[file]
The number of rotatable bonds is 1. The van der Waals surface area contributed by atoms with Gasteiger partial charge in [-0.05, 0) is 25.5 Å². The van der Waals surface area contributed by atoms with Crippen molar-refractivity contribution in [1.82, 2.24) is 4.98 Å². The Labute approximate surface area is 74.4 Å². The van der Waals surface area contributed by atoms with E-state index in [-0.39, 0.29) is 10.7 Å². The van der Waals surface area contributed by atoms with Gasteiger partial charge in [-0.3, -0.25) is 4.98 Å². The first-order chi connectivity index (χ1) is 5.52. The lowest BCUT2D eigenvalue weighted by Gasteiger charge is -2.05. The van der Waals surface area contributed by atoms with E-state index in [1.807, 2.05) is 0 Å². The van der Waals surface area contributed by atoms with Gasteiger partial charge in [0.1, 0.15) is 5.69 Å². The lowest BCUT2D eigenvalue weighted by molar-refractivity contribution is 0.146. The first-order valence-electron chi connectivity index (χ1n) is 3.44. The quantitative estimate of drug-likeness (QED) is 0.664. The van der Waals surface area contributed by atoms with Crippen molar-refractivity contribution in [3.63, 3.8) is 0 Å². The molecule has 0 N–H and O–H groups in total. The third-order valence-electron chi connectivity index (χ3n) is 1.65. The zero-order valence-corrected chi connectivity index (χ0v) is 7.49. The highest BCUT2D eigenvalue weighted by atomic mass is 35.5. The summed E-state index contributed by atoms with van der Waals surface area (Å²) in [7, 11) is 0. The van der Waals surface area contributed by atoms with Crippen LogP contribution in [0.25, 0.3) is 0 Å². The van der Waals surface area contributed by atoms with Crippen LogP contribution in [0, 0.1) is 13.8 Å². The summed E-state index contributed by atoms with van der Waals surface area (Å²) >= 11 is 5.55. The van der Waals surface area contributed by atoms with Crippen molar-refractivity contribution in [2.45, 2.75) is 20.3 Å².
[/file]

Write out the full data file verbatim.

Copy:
The number of rotatable bonds is 1. The van der Waals surface area contributed by atoms with Gasteiger partial charge in [-0.05, 0) is 25.5 Å². The van der Waals surface area contributed by atoms with Crippen molar-refractivity contribution in [1.82, 2.24) is 4.98 Å². The Labute approximate surface area is 74.4 Å². The van der Waals surface area contributed by atoms with E-state index in [-0.39, 0.29) is 10.7 Å². The van der Waals surface area contributed by atoms with Gasteiger partial charge in [-0.3, -0.25) is 4.98 Å². The first-order chi connectivity index (χ1) is 5.52. The lowest BCUT2D eigenvalue weighted by Gasteiger charge is -2.05. The van der Waals surface area contributed by atoms with E-state index in [1.807, 2.05) is 0 Å². The van der Waals surface area contributed by atoms with Gasteiger partial charge in [0.1, 0.15) is 5.69 Å². The lowest BCUT2D eigenvalue weighted by molar-refractivity contribution is 0.146. The first-order valence-electron chi connectivity index (χ1n) is 3.44. The quantitative estimate of drug-likeness (QED) is 0.664. The van der Waals surface area contributed by atoms with Crippen molar-refractivity contribution in [3.63, 3.8) is 0 Å². The molecule has 0 N–H and O–H groups in total. The third-order valence-electron chi connectivity index (χ3n) is 1.65. The zero-order valence-corrected chi connectivity index (χ0v) is 7.49. The highest BCUT2D eigenvalue weighted by atomic mass is 35.5. The summed E-state index contributed by atoms with van der Waals surface area (Å²) in [7, 11) is 0. The van der Waals surface area contributed by atoms with Crippen LogP contribution in [0.25, 0.3) is 0 Å². The van der Waals surface area contributed by atoms with Crippen LogP contribution in [0, 0.1) is 13.8 Å². The summed E-state index contributed by atoms with van der Waals surface area (Å²) >= 11 is 5.55. The van der Waals surface area contributed by atoms with Crippen molar-refractivity contribution in [2.45, 2.75) is 20.3 Å².